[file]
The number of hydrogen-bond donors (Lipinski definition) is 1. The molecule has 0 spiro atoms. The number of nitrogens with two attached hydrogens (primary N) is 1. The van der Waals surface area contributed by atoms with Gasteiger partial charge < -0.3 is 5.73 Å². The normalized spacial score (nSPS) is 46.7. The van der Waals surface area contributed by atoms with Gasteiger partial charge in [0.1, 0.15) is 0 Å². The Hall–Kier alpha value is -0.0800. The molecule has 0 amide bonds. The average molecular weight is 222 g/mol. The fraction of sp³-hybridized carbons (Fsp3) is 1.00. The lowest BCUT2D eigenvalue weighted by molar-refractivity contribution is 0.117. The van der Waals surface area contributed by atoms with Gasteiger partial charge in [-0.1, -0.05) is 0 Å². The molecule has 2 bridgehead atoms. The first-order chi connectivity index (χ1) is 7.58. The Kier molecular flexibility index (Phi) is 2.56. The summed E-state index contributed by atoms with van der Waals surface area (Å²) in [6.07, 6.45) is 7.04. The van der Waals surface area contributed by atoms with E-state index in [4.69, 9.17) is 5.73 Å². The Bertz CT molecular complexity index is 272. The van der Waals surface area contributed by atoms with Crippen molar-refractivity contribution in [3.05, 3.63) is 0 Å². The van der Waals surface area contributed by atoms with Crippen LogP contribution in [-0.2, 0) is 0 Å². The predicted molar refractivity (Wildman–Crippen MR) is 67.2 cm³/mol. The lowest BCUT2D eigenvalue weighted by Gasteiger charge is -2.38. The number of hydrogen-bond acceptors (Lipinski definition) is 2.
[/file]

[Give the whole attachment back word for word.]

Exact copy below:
The number of hydrogen-bond donors (Lipinski definition) is 1. The molecule has 0 spiro atoms. The number of nitrogens with two attached hydrogens (primary N) is 1. The van der Waals surface area contributed by atoms with Gasteiger partial charge < -0.3 is 5.73 Å². The normalized spacial score (nSPS) is 46.7. The van der Waals surface area contributed by atoms with Gasteiger partial charge in [0.1, 0.15) is 0 Å². The Hall–Kier alpha value is -0.0800. The molecule has 0 amide bonds. The average molecular weight is 222 g/mol. The fraction of sp³-hybridized carbons (Fsp3) is 1.00. The lowest BCUT2D eigenvalue weighted by molar-refractivity contribution is 0.117. The van der Waals surface area contributed by atoms with Gasteiger partial charge in [-0.1, -0.05) is 0 Å². The molecule has 2 bridgehead atoms. The first-order chi connectivity index (χ1) is 7.58. The Kier molecular flexibility index (Phi) is 2.56. The summed E-state index contributed by atoms with van der Waals surface area (Å²) in [6.07, 6.45) is 7.04. The van der Waals surface area contributed by atoms with E-state index in [4.69, 9.17) is 5.73 Å². The Bertz CT molecular complexity index is 272. The van der Waals surface area contributed by atoms with Crippen molar-refractivity contribution in [3.05, 3.63) is 0 Å². The van der Waals surface area contributed by atoms with Crippen LogP contribution in [-0.2, 0) is 0 Å². The predicted molar refractivity (Wildman–Crippen MR) is 67.2 cm³/mol. The lowest BCUT2D eigenvalue weighted by Gasteiger charge is -2.38. The number of hydrogen-bond acceptors (Lipinski definition) is 2.